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Chris Hardie: Memories of Cinnamon

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Chris Hardie

Hardie

Memories are strange things at times because you never know what triggers recollections from the aging gray matter.

It’s been years — decades really — since I thought of the times on the farm when we had a few equines mixed in with the bovines and a particular Shetland pony named Cinnamon.

It was a recent warm spell that likely triggered the memory. I was walking the dog at night and I could feel the thermal temperature waves going from cool to warm as we headed down the road. Suddenly I was taken back 45 years.

Oct. 1, 1976, was unusually warm for a fall day — in fact, it was downright hot. The high that day was 92 degrees, which is still a record for that date and is the second hottest October day in La Crosse weather records.

Dad borrowed his father’s pickup and a horse trailer and our destination was a farm near Cashton. A family friend was selling his Shetland pony — which was cart-trained — and we were buying it.

Memory does not recall why exactly we were buying a pony — I don’t remember asking for one. Perhaps it was a favor to his friend. Or perhaps my folks thought we’d enjoy having a pony.

I know that I was excited and was already planning fun outings with the pony as we drove home in the dark with the truck windows rolled down and the warm air blowing across my face. It was a glorious night.

The farm already had two Palomino horses that belonged to my late great uncle and another Shetland pony. Every so often Dad would saddle up the horses and we would also ride the pony.

But Cinnamon offered more fun, as she came with a cart. When the cousins came over, we’d hitch up the pony and ride up and down the road.

According to Horse & Hound of the UK, Shetlands come from the Scottish island off the northeast coast with the same name, where they have existed for more than 2,000 years. The breed came from a cross with stock brought by Norse settlers and the Celtic pony.

The breed is known for its hardiness as Shetland winters are long and harsh and for its toughness. Many Shetland ponies were used in mainland Britain to haul coal carts from the pits. Shetlands can haul twice their weight and are small enough to fit through the tunnels. They can live to be 30 years old, but the ones used in coal mining had short lives.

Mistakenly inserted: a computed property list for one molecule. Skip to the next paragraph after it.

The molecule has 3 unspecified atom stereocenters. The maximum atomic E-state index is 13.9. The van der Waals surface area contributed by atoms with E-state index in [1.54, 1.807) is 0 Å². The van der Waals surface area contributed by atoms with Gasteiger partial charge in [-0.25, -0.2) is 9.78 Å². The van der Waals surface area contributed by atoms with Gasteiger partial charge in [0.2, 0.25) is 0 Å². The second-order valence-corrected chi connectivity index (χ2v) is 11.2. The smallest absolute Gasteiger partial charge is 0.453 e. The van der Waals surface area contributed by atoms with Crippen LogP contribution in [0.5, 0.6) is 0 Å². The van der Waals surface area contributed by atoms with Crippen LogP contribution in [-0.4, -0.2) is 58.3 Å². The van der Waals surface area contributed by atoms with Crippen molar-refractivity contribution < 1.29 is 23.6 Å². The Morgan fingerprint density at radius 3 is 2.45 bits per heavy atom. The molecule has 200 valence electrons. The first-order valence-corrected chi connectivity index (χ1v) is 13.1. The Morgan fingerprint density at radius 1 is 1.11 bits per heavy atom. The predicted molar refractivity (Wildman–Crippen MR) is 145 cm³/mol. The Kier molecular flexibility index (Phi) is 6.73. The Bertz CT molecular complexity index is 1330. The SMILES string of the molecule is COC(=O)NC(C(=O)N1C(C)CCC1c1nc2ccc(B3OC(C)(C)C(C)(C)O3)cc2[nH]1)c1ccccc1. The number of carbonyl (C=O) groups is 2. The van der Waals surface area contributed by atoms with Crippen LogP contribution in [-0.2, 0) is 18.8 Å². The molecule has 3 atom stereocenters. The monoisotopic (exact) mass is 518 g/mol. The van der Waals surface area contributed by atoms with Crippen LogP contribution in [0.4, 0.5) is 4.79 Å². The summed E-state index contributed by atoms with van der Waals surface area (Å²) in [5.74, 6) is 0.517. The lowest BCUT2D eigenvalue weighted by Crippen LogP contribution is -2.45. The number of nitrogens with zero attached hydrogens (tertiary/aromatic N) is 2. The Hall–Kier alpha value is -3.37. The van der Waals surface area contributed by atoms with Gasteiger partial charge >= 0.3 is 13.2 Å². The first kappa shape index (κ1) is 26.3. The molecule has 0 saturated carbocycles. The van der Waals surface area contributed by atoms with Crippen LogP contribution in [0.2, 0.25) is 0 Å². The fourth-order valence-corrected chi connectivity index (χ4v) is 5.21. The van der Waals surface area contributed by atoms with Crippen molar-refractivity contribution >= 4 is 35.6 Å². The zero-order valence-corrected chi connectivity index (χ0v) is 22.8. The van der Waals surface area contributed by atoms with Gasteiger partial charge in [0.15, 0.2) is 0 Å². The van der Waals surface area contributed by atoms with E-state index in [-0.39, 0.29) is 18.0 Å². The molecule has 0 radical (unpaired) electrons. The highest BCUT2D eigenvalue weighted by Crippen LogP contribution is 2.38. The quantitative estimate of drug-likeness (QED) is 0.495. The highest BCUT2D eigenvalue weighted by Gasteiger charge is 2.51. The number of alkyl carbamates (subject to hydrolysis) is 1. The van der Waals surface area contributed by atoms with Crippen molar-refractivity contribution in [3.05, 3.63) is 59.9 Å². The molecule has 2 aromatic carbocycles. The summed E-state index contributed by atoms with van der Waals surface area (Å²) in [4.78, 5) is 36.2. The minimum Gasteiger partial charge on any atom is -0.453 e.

Shetlands can also be a wee bit stubborn, as Horse & Hound explains: “They are generally brave and good-tempered, although they have a reputation for being opinionated and intelligent — sometimes more intelligent than their owners, which can make them a challenging first pony.”

I was 12 years old when my cousin Brad — who had a horse — came over for a ride. I saddled up Cinnamon and we rode through the woods.

We reached a clearing and Cinnamon suddenly bolted. I held on and tried to pull in the reins but the pony was having none of that. I lost my grip and tumbled off into some brush while Cinnamon ran away.

She didn’t go far. Apparently she spotted an apple tree because that’s where she stopped, munching away on the treats. I was not injured, but realized that the pony had her own priorities, and I needed to be a bit more careful when riding.

I stopped riding Cinnamon regularly as I became busier with more chores and other activities. I became more interested in cars than in equines. Cinnamon was pastured with the other horses and pony. She was found dead one day, apparently the victim of a lightning strike.

I was sad that Cinnamon was gone, but I don’t remember crying. Dad sold the other horses and pony soon after.

The era of the horse on the Hardie farm was over. My great-grandfather used horses to clear the land and break sod before getting his first tractor and my great-uncle enjoyed them as well.

There was a brief time in the middle 1990s when there was another horse on the farm when my daughter charmed her grandfather into buying one — about the same time she convinced us that we should get a dog.

That’s another story for another time.

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